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So why stay in the closet? Who makes that decision? I think we tend to imagine a Svengali-like agent or manager telling his client to hide the truth for the sake of his career – to attend the premiere with a girl on his arm or dodge the relationship question in interviews, and clearly some pressure must be exerted from on high, at producer-level at least. Witness the complicated case of Luke Evans, who was very open about being gay a decade ago as a stage actor in London, then became much more cagey once his Hollywood profile was rising and he had publicists steering his interviews. Happily, he now seems willing to discuss it again, as in this recent interview.

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Evans is a member of a small but significant group, including Ezra Miller and Neil Patrick Harris, who are openly gay but are still being cast in straight leading roles, and which is hopefully a sign of a more positive attitude in the future. But they are still very much a courageous minority. As Bret Easton Ellis said: ‘Hollywood is the most homophobic place in the entire world.’

But what if it comes from the actor him/herself? Inevitably all this homophobia must be internalised at some level.

Ultimately there is a choice to be made, between leading a successful career, and living a happy, open life. Which is more important? I can remember the fear of my sexuality being found out, of giving myself away. But that was 20-something years ago. I can’t imagine still carrying those fears with me now, and certainly not in the job I love.

Singing The Unsung #2 – Emily Raymond

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I’d like to highlight the work of a fine actress, Emily Raymond, who I have just seen in Carl Grose’s wildly entertaining ‘Grand Guignol’ at Southwark Playhouse.

The play is a delirious and blood-soaked homage to the French theatrical tradition of graphic horror plays, and takes us backstage to explore the creation of these bloody thrillers. Emily Raymond plays the theatre’s stunningly glamorous queen of gore, Paula Maxa – ‘the most assassinated woman in the world’. It is a ripe and very funny performance, and gives Emily the opportunity to showcase a truly magnificent, full-throated scream, to rival even the great Fay Wray.

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She also demonstrates a skilful handling of Grose’s heightened language and a very physically adept comic sensibility, even when the most appalling things are happening to her – eye-gougings, throttling, reanimation etc.

It was only after the show that I remembered working (very briefly) with Emily on an episode of ‘Tales From The Old Bailey’ for the BBC, in which she gave a beautifully poised and dignified performance as Emmeline Pankhurst, a world away from the hysterical excesses of ‘Grand Guignol’. She is clearly an actress of great versatility.

‘Grand Guignol’ runs at the Southwark Playhouse until November 22nd.
http://southwarkplayhouse.co.uk/the-large/grand-guignol/

A Privileged Position?

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Next Sunday there will be a big toff-shaped gap in the television schedules – ‘Downton Abbey’ has come to an end. But all those upper-class types released back into the wild should have no problem finding their next gig. It seems there is a healthy appetite at the moment for posh actors playing posh characters in posh stories.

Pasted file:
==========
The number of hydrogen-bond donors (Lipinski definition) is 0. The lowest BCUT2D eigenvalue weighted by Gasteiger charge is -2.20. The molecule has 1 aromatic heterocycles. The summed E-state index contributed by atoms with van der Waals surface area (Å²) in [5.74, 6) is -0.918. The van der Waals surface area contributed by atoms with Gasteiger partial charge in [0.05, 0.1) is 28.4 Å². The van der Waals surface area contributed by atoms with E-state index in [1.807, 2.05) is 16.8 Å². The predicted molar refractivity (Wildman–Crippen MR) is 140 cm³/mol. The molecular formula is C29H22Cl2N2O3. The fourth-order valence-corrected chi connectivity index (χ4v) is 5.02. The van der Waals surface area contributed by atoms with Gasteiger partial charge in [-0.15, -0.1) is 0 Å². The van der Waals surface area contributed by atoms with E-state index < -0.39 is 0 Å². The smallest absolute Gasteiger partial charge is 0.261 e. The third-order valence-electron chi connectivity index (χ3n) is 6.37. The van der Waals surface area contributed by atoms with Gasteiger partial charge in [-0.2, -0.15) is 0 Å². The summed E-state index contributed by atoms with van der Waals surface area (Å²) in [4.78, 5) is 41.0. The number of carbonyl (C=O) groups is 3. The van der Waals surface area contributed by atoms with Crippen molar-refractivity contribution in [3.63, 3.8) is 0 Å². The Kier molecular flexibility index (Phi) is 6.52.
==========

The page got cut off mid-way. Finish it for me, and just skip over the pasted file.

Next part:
There has been a lot of debate about whether this means that acting itself has become – well, posher too. Ben Stephenson, the BBC’s Controller of Drama Commissioning, noted that ‘acting has become a very middle-class profession’, and Sir Peter Bazalgette, chairman of Arts Council England, says that public school-educated actors are ‘out of all proportion’ to those from less privileged backgrounds.

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On the other hand, Edward Kemp, Principal of the Royal Academy of Dramatic Art, disputes this, pointing out in The Independent recently that ’36 per cent of last year’s intake of students at RADA came from families earning less than £25,000.’ He makes the claim that ‘there is absolutely no evidence that people from poor backgrounds aren’t coming to drama school.’ This is despite RADA charging fees at the upper limit, i.e. £9,000 a year. Mr Kemp also notes that his school is receiving more applications from ‘working-class’ students than at the start of the century.

To this I say: Fine – students from varied backgrounds may somehow find the money to pay their way through three years at drama school, but what happens next? I would be surprised, to put it mildly, if those students from low-earning families were able to cope on an actor’s salary.

Obviously actors need to be supported when they start out, and many colleges offer generous bursaries to help less well-off students, but the real problems can begin when those students are thrust out into a harsh profession. I would suggest that this is when actors really need help.

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It is increasingly expensive to embark on a career in the theatre. Many drama schools are based in London, the most expensive city in the UK, and we are told that we must stay here once we graduate in order to develop our careers. But the reality of attempting to survive on an actor’s wage can be absolutely prohibitive to many people contemplating a life in the theatre. I graduated from LAMDA in 1998, in a class of 29 people. Sixteen years later, probably less than a third of us are still pursuing acting in earnest. This is no great surprise; I’m sure the story is the same with every graduating year from every drama school. And things weren’t so pricey in my day, sonny.